D.                 Negative alterations in cognitions and mood associated with the traumatic event(s), beginning or worsening after the traumatic event(s) occurred, as evidenced by two (or more) of the following:
(i)            inability to remember an important aspect of the traumatic event(s) (typically due to dissociative amnesia and not to other factors such as head injury, alcohol, or drugs);
(ii)          persistent and exaggerated negative beliefs or expectations about oneself, others, or the world (for example, “I am bad”, “None can be trusted”, “The world is completely dangerous”, “My whole nervous system is permanently ruined”);
(iii)        persistent, distorted cognitions about the cause or consequences of the traumatic event(s) that lead the individual to blame himself/herself or others;
(iv)        persistent negative emotional state (for example, fear, horror, anger, guilt, or shame);
(v)          markedly diminished interest or participation in significant activities;
(vi)        feelings of detachment or estrangement from others; or
(vii)      persistent inability to experience positive emotions (for example, inability to experience happiness, satisfaction, or loving feelings); and
E.                  Marked alterations in arousal and reactivity associated with the traumatic event(s), beginning or worsening after the traumatic event(s) occurred, as evidenced by two (or more) of the following:
(i)            irritable behaviour and angry outbursts (with little or no provocation) typically expressed as verbal or physical aggression toward people or objects;
(ii)          reckless or self-destructive behavior;
(iii)        hypervigilance;
(iv)        exaggerated startle response;
(v)          problems with concentration; or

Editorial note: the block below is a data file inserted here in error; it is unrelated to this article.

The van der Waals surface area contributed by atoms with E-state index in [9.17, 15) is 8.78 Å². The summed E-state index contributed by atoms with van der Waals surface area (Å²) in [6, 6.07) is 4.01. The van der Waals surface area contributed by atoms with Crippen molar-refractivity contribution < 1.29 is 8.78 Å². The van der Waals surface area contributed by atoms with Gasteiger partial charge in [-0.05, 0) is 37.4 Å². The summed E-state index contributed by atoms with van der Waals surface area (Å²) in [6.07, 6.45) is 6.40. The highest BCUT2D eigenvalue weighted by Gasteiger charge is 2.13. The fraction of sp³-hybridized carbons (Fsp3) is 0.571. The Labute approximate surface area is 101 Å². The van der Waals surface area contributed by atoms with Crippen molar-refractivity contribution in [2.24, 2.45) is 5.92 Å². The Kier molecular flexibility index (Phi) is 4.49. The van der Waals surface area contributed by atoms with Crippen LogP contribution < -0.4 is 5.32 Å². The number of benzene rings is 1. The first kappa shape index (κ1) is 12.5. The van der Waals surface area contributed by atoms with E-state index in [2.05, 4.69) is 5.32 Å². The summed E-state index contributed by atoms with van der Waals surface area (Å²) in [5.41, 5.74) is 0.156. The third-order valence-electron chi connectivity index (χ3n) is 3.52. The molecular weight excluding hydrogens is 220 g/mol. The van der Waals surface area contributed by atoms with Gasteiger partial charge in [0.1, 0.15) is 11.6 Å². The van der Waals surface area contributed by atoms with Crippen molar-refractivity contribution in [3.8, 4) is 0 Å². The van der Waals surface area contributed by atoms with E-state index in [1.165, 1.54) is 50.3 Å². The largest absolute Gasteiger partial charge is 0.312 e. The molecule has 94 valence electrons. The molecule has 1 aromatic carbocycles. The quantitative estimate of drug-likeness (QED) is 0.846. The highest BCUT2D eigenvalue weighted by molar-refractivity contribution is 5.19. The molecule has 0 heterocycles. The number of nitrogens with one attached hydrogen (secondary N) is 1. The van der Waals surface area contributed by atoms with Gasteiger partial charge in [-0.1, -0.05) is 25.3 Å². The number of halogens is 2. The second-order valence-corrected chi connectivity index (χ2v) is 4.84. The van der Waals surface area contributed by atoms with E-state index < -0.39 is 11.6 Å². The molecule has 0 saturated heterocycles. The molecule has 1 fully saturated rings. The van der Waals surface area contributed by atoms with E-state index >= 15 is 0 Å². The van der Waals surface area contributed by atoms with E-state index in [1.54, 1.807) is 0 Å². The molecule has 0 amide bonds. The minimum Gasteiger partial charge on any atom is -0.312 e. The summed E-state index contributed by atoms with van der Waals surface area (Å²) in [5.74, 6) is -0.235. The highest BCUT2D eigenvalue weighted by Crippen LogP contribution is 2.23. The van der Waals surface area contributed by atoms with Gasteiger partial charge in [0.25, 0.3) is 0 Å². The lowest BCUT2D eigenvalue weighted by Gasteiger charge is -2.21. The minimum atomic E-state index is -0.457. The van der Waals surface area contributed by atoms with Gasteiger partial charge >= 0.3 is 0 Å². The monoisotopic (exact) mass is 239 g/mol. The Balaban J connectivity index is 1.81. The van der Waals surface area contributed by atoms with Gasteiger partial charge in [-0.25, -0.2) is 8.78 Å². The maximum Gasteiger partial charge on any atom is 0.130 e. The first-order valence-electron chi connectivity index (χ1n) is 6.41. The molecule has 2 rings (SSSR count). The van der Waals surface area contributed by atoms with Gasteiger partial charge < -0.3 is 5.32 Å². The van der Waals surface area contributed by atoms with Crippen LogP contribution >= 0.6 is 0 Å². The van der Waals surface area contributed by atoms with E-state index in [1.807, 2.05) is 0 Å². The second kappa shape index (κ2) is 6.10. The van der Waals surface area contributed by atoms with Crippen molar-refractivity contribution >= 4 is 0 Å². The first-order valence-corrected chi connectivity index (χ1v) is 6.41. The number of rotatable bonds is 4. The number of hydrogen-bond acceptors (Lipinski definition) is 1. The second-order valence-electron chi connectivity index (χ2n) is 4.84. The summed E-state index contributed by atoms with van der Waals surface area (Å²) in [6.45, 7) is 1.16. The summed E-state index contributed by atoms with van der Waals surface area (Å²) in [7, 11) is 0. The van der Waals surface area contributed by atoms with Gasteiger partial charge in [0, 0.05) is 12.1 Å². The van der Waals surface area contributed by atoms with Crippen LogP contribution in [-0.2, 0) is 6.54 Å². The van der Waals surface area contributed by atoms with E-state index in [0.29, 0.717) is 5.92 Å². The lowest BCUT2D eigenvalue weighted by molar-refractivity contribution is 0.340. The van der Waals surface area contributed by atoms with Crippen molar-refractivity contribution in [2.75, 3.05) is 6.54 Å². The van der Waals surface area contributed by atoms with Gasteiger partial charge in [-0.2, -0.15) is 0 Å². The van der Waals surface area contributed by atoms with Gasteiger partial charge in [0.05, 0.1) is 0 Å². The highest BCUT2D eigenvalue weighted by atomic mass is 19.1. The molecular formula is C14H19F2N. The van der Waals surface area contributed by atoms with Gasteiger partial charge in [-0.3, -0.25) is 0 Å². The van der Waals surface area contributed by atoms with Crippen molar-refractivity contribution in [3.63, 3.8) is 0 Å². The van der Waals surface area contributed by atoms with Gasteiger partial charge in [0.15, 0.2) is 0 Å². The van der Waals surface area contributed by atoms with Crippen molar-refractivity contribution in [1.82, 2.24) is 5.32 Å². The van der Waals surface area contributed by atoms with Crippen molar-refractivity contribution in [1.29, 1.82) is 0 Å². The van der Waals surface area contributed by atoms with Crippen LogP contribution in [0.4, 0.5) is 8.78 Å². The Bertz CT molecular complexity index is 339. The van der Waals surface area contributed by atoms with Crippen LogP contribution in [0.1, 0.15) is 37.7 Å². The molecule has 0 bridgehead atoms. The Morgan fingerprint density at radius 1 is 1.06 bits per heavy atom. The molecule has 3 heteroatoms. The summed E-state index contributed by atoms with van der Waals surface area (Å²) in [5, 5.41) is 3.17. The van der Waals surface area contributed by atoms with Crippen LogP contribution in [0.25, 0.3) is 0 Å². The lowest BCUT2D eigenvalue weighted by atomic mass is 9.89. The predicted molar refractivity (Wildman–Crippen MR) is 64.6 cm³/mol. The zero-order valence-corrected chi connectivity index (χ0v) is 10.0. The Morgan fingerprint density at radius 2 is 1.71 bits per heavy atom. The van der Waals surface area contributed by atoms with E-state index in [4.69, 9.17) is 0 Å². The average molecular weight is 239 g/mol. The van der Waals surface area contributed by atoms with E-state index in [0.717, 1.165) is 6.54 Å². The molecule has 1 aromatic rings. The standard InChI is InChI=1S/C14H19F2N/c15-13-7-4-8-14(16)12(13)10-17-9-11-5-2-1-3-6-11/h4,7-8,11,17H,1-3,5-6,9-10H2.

(vi)        sleep disturbance (for example, difficulty falling or staying asleep or restless sleep); and
F.                  Duration of the disturbance (Criteria B, C, D, and E) is more than 1 month; and
G.                 The disturbance causes clinically significant distress or impairment in social, occupational, or other important areas of functioning; and
H.                 The disturbance is not attributable to the physiological effects of a substance (for example, medication, alcohol) or another medical condition.
(c)                Posttraumatic stress disorder attracts ICD-10-AM code F43.1.
(d)               In the application of this Statement of Principles, the definition of "posttraumatic stress disorder" is that given at paragraph 3(b) above.
Basis for determining the factors
4.         The Repatriation Medical Authority is of the view that there is sound medical-scientific evidence that indicates that posttraumatic stress disorder and death from posttraumatic stress disorder can be related to relevant service rendered by veterans, members of Peacekeeping Forces, or members of the Forces under the VEA, or members under the Military Rehabilitation and Compensation Act 2004 (the MRCA).
Factors that must be related to service
5.         Subject to clause 7, at least one of the factors set out in clause 6 must be related to the relevant service rendered by the person.
Factors
6.         The factor that must as a minimum exist before it can be said that a reasonable hypothesis has been raised connecting posttraumatic stress disorder or death from posttraumatic stress disorder with the circumstances of a person’s relevant service is:
(a)                experiencing a category 1A stressor before the clinical onset of posttraumatic stress disorder; or
(b)               experiencing a category 1B stressor before the clinical onset of posttraumatic stress disorder; or